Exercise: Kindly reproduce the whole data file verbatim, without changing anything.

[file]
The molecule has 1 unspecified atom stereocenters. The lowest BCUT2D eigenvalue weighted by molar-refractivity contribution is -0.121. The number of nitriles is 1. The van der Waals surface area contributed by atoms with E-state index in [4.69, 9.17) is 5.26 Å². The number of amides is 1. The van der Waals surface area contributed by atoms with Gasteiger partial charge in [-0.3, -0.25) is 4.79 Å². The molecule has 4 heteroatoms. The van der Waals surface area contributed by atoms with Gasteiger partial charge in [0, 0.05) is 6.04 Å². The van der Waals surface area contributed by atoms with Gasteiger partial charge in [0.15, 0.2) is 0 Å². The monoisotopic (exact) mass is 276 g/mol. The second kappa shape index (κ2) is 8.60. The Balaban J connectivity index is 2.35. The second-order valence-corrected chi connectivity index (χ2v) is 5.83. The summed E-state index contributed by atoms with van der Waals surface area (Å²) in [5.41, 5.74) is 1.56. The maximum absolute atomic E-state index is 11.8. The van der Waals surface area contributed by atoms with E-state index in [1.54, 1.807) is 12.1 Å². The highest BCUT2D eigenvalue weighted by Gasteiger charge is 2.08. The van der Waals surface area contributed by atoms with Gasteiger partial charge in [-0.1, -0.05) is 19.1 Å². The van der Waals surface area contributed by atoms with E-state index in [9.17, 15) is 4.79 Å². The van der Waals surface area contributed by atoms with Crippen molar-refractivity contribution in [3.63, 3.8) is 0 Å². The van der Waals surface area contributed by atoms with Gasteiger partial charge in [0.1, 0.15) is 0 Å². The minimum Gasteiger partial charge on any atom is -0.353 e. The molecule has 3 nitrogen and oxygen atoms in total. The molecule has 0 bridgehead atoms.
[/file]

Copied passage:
The molecule has 1 unspecified atom stereocenters. The lowest BCUT2D eigenvalue weighted by molar-refractivity contribution is -0.121. The number of nitriles is 1. The van der Waals surface area contributed by atoms with E-state index in [4.69, 9.17) is 5.26 Å². The number of amides is 1. The van der Waals surface area contributed by atoms with Gasteiger partial charge in [-0.3, -0.25) is 4.79 Å². The molecule has 4 heteroatoms. The van der Waals surface area contributed by atoms with Gasteiger partial charge in [0, 0.05) is 6.04 Å². The van der Waals surface area contributed by atoms with Gasteiger partial charge in [0.15, 0.2) is 0 Å². The monoisotopic (exact) mass is 276 g/mol. The second kappa shape index (κ2) is 8.60. The Balaban J connectivity index is 2.35. The second-order valence-corrected chi connectivity index (χ2v) is 5.83. The summed E-state index contributed by atoms with van der Waals surface area (Å²) in [5.41, 5.74) is 1.56. The maximum absolute atomic E-state index is 11.8. The van der Waals surface area contributed by atoms with E-state index in [1.54, 1.807) is 12.1 Å². The highest BCUT2D eigenvalue weighted by Gasteiger charge is 2.08. The van der Waals surface area contributed by atoms with Gasteiger partial charge in [-0.1, -0.05) is 19.1 Å². The van der Waals surface area contributed by atoms with E-state index in [9.17, 15) is 4.79 Å². The van der Waals surface area contributed by atoms with Crippen molar-refractivity contribution in [3.63, 3.8) is 0 Å². The van der Waals surface area contributed by atoms with Gasteiger partial charge in [0.1, 0.15) is 0 Å². The minimum Gasteiger partial charge on any atom is -0.353 e. The molecule has 3 nitrogen and oxygen atoms in total. The molecule has 0 bridgehead atoms.